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Milan's creative edge


Influential art movements are informing Milan’s latest fashion designs, Harriet Quick reports

Harriet Quick portrait
Harriet Quick ,

Last season, designers were fixated with the botanical universe, using wild blooms and petal-like layers along with sufficient plant references to fill a natural history museum. For autumn and winter, they have turned their attention to the more enigmatic and intellectually challenging realm of modern art, specifically to the Bauhaus and Fluxus movements and the ephemeral world of installation and performance art.

The fashion/art friendship is as old as fashion itself and this latest courtship is resulting in high-profile collaborations and sponsorships of art fairs, such as Frieze London and Fiac in Paris, which kicks off the autumn season, as well as in more subtle influences on cut, construction and presentations.

In the research for her latest menswear and womenswear collections, Miuccia Prada (who also oversees Prada’s art foundation) delved into the radical work of the 1970s Fluxus movement. Fluxus comprised international artists with backgrounds in art, film and music, who valued spontaneity, humour and guerrilla interventions over formal exhibitions and emphasised that any material, from newspapers to broken crockery, could be the subject and matter of art.

In a tribute to Fluxus artist Joseph Beuys, who frequently covered objects, rooms and even himself in felt and leather, Prada’s show space in Milan was cloaked in thick grey industrial felt, which muffled the sound of the models’ wedge heels as they emerged from under the catwalk, as if walking out of an underground art movement’s secret gathering. An almost anti-fashion style was evident: odd colour mixes (brown, yellow and black), neck laces, ties and fur trims brilliantly turned plain-speaking clothes into conversation interrupters.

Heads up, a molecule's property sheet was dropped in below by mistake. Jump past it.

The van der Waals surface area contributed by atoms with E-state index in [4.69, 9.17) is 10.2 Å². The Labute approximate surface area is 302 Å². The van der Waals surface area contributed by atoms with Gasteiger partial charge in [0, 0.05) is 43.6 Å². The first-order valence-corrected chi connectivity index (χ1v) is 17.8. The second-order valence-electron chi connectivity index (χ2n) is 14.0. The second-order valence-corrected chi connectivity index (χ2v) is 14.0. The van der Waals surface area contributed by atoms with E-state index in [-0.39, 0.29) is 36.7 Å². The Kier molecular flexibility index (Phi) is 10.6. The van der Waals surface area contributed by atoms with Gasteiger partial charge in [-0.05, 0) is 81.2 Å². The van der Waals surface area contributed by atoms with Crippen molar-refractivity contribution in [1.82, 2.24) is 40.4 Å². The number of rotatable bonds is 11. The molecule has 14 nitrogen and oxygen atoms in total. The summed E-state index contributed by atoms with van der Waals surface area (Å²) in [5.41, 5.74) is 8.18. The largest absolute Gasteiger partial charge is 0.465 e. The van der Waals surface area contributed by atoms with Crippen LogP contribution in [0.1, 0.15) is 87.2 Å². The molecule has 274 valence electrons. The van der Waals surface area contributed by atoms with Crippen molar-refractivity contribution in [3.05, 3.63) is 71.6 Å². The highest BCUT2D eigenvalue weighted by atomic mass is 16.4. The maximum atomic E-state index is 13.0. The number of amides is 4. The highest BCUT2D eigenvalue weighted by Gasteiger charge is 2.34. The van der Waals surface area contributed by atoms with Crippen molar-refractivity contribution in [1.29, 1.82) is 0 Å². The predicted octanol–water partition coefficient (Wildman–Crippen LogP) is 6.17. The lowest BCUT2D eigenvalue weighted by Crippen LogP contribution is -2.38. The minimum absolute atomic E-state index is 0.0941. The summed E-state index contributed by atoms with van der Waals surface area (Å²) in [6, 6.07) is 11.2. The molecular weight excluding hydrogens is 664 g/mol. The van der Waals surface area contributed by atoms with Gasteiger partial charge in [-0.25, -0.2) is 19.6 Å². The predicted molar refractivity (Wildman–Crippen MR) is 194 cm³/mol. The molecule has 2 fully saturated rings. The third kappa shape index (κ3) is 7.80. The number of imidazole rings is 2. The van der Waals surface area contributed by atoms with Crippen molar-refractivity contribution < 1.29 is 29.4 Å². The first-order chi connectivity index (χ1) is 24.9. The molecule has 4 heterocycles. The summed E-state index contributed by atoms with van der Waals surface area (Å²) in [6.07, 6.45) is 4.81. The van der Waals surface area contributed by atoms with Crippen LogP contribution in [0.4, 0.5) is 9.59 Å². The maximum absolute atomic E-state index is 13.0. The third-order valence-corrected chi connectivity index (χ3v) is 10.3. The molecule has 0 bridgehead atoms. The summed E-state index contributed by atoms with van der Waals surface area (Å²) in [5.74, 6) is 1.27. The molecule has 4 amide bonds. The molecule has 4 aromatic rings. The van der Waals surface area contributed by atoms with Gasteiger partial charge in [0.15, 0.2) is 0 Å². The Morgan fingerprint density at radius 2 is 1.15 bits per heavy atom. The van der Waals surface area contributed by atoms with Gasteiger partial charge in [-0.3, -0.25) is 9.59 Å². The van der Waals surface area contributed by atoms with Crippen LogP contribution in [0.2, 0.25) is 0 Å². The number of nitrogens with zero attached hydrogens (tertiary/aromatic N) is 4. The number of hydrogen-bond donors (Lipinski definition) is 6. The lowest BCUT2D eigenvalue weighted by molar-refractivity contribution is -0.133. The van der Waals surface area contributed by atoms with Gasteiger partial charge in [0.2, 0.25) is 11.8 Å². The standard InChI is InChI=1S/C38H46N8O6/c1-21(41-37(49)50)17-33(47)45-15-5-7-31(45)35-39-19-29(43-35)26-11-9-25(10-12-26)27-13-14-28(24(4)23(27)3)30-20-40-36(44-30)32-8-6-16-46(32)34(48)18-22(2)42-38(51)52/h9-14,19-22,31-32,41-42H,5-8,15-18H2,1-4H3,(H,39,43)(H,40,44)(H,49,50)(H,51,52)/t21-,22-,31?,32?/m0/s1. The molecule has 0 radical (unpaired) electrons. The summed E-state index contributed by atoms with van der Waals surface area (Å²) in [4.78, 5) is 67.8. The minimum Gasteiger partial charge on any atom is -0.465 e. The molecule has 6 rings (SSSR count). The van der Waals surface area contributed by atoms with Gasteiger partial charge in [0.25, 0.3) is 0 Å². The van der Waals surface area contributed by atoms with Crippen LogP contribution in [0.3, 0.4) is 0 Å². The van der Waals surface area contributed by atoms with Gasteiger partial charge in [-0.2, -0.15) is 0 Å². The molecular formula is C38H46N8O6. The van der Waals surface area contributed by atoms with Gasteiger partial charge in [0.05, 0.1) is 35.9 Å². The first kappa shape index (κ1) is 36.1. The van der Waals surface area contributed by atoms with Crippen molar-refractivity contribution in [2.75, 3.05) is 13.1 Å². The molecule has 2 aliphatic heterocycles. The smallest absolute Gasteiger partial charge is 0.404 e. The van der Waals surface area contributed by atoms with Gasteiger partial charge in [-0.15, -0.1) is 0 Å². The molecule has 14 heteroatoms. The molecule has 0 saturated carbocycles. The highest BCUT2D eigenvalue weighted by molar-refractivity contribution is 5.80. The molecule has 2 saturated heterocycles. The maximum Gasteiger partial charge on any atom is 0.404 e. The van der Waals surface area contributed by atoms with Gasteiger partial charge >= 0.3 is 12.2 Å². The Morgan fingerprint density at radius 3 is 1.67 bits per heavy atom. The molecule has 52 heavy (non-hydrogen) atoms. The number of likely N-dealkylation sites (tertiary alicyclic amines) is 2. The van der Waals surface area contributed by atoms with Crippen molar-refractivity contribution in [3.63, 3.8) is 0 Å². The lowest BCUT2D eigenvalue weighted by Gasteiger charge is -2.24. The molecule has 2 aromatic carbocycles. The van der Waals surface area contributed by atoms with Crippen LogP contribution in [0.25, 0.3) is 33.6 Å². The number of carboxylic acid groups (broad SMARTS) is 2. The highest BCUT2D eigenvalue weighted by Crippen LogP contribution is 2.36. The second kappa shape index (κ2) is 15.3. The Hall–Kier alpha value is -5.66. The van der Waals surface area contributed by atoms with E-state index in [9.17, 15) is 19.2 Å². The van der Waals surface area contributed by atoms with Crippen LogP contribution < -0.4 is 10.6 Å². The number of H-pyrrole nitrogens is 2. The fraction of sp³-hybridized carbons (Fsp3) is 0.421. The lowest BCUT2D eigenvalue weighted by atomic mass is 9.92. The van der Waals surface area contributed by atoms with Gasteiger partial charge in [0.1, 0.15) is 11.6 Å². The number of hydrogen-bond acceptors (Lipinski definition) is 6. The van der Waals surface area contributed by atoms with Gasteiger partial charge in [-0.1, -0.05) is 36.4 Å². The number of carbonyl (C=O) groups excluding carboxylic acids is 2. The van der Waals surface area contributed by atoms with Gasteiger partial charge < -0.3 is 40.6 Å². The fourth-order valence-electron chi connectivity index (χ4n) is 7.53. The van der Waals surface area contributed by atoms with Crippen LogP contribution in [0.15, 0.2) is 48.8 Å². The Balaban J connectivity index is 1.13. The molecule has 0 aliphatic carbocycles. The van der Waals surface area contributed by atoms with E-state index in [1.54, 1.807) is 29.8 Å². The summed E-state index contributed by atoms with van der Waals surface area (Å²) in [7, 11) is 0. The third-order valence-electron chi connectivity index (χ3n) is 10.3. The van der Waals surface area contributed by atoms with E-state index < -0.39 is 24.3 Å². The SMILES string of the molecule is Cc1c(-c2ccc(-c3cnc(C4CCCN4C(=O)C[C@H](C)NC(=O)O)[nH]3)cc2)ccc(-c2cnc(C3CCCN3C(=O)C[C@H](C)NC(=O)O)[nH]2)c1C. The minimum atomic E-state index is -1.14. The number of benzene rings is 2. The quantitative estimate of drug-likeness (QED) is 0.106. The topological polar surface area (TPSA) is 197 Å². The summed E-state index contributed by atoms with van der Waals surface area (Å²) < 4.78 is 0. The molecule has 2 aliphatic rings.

The most memorable fashion shows for the autumn/winter season could also be described as artistic happenings. A case in point was Agnona’s presentation which was modelled by Dree Hemingway, the brainy and beautiful great granddaughter of Ernest Hemingway. It took place in an Art Deco-inspired set that was lined in leather, sheepskin and feathers, and contained furry flowers and a feather skirting board.

Agnona’s creative director Stefano Pilati projected the sensuality and tactility of the luxury brand that is owned by Italian powerhouse Ermenegildo Zegna. Wearing a wave-pattern appliquéd cocoon coat, leather evening gloves and wide-cut trousers, Hemingway appeared to be an extremely elegant art patron. Note that the wave, signifying ongoing change, was a favourite metaphor for the Fluxus movement.

The interest and emphasis on fabric and construction has led many designers to look to the Bauhaus art school, which was founded by architect Walter Gropius in 1919 as a multidisciplinary arts and crafts institution. Bauhaus’s striking, ornament-free architecture, furniture and graphics have caught the imagination of fashion designers. Consuelo Castiglioni at Marni, and Pilati, have used bold graphic colourways, innovative fabrication and complex cutting techniques this season.

At Bottega Veneta, Tomas Maier, a man who is very learned and passionate about art and photography, created a compelling collection that he referred to as ‘a puzzle’. Fit-and-flare coat dresses and shifts featured appliquéd geometric panels that were also a lesson in the craft of construction. Eveningwear was intricately assembled from metres of tulle and chiffon fabric in gradated ripples which, from afar, looked like delicate ink drawings.

As the new season collections arrive in store, the artful formula will be put to the test. If you find yourself tempted by a cocooning grey felted coat, or a double-face cashmere panelled midi skirt, a colour-blocked sleeveless jacket, a silk shirt dress or a pair constructivist wedges, the art/fashion union has successfully spread its word.

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